A Prayer for Suicides

On Friday morning, Matthew Warren, son of Saddleback Valley Community Church pastor and Purpose-Driven Life author Rick Warren, died from what Orange County Sheriff’s Deputies describe as a self-inflicted gunshot wound.

Pastor Warren has called his son’s suicide the culmination of “mental illness resulting in deep depression.” Yesterday, Tom McDonald, of the God in the Machine blog, speaks of suicidal depression from an insider’s perspective. His family tree is “full of people who completed their short and tormented lives in a madhouse, at the bottom of a bottle, or at the end of a rope.” Tom’s not at all surprised that Matthew ended his life despite receiving, to all appearances, the best of care. For the mentally ill, modern science’s best is often no good at all. After riding the “roller coaster” of treatment, remission, and relapse for long enough, writes Tom, “It wears on you. It weakens you. In the end, it can destroy you.”

Tom’s piece is a masterpiece, one of the finest essays I’ve read all year, and maybe the best I’ve ever seen on Patheos. It’s so good, I barely resent him for writing it. With his intimate understanding of the suicide’s mindset, he makes the case that what drove Matthew Warren to such drastic measures might not have been despair — one of the few unforgivable sins — but a topsy-turvy kind of hope.

I can’t say either way. But one thing that’s always been clear to me is that many suicides are lovely and even admirable people. Charles Whittlesey, who commanded the Lost Battalion in the Argonne Forest during the Great War, was driven by post-combat depression to leap from a ship bound for Cuba. Red Mike Edson, who commanded the Marine Corps’ Raider Battalion on Guadalcanal, and who was promoted to command even larger bodies of troops later on, killed himself after the war by inhaling carbon monoxide in his own garage. Abraham Lincoln, who suffered through bouts of the profoundest depression, is said to have come to the very brink of self-murder. Some biographers credit him with a poem titled “The Suicide’s Soliloquy.” Its verses include theological speculation:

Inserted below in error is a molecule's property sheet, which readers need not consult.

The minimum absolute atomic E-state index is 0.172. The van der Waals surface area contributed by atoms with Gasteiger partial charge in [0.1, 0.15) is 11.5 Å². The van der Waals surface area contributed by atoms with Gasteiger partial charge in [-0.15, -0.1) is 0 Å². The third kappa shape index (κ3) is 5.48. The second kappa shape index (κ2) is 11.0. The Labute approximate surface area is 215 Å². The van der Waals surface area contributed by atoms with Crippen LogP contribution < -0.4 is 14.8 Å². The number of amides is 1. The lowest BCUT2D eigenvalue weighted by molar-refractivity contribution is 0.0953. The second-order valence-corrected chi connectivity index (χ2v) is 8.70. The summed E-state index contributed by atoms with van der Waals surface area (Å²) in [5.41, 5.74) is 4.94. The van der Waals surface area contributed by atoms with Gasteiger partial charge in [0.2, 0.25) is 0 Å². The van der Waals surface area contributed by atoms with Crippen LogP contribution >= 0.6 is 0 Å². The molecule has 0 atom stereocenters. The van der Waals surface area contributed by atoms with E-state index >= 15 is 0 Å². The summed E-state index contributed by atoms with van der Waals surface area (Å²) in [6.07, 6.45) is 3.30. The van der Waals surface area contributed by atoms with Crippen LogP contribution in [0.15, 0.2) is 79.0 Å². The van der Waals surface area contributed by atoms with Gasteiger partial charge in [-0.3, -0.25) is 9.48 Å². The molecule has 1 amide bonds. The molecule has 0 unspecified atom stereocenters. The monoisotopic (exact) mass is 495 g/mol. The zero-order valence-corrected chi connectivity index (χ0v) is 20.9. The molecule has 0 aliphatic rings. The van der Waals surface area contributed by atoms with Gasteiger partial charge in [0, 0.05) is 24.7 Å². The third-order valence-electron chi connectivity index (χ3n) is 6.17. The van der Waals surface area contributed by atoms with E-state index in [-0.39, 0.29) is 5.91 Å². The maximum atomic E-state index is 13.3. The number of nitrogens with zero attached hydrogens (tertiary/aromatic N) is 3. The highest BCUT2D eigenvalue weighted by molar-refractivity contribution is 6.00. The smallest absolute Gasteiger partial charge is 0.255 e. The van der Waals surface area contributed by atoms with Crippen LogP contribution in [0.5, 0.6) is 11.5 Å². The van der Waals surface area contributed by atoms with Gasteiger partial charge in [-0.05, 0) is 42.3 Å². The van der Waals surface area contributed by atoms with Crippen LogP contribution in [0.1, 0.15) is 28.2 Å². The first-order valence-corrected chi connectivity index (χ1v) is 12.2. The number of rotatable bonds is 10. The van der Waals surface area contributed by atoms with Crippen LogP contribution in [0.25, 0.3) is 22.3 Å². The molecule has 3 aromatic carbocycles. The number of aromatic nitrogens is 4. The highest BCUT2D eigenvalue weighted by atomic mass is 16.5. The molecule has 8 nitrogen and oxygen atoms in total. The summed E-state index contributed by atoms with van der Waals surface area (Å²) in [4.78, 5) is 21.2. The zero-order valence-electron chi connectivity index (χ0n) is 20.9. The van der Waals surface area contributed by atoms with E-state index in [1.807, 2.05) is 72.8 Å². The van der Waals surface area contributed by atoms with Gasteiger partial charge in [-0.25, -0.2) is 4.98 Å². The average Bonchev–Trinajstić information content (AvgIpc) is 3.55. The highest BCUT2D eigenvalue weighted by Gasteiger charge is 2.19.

Hell! What is hell to one like me
Who pleasures never knew;
By friends consigned to misery,
By hope deserted too?

To ease me of this power to think,
That through my bosom raves,
I’ll headlong leap from hell’s high brink,
And wallow in its waves.

Though devils yell, and burning chains
May waken long regret;
Their frightful screams, and piercing pains,
Will help me to forget.

Yes! I’m prepared, through endless night,
To take that fiery berth!
Think not with tales of hell to fright
Me, who am damn’d on earth!

Fr. Jim Martin has made a specialty of writing specialized prayers, including one for suicidal gay teens, and another for frustrated Catholics. Here’s my best effort at a prayer for those who have already died by their own hands:

In the name of the Father, and of the Son, and of the Holy Spirit:

Lord Jesus Christ, Son of the Living God:

“Let this cup pass from Me,” You once prayed. Later, having drunk, and convinced Your Father had abandoned You, You demanded to know why. Still later, you cried, “It is finished.”

O Lord, did that cry signify a kind of relief, perhaps a slight recapturing of perspective? Did You discover, in those last awful minutes on Calvary, why Your Father had made you drink, and why His insistence did not represent an act of abandonment? In short, O Lord, did You get the answer You asked for?

These are rhetorical questions, O Lord. We come before You now to plead on behalf of those who could not drink their cup to the dregs, and who decided to finish their time on Calvary before You willed it.

We humbly beseech You, Lord, to remember that not all suffering is so easily explained, that much of it seems to serve no grand purpose that would ennoble him who suffers.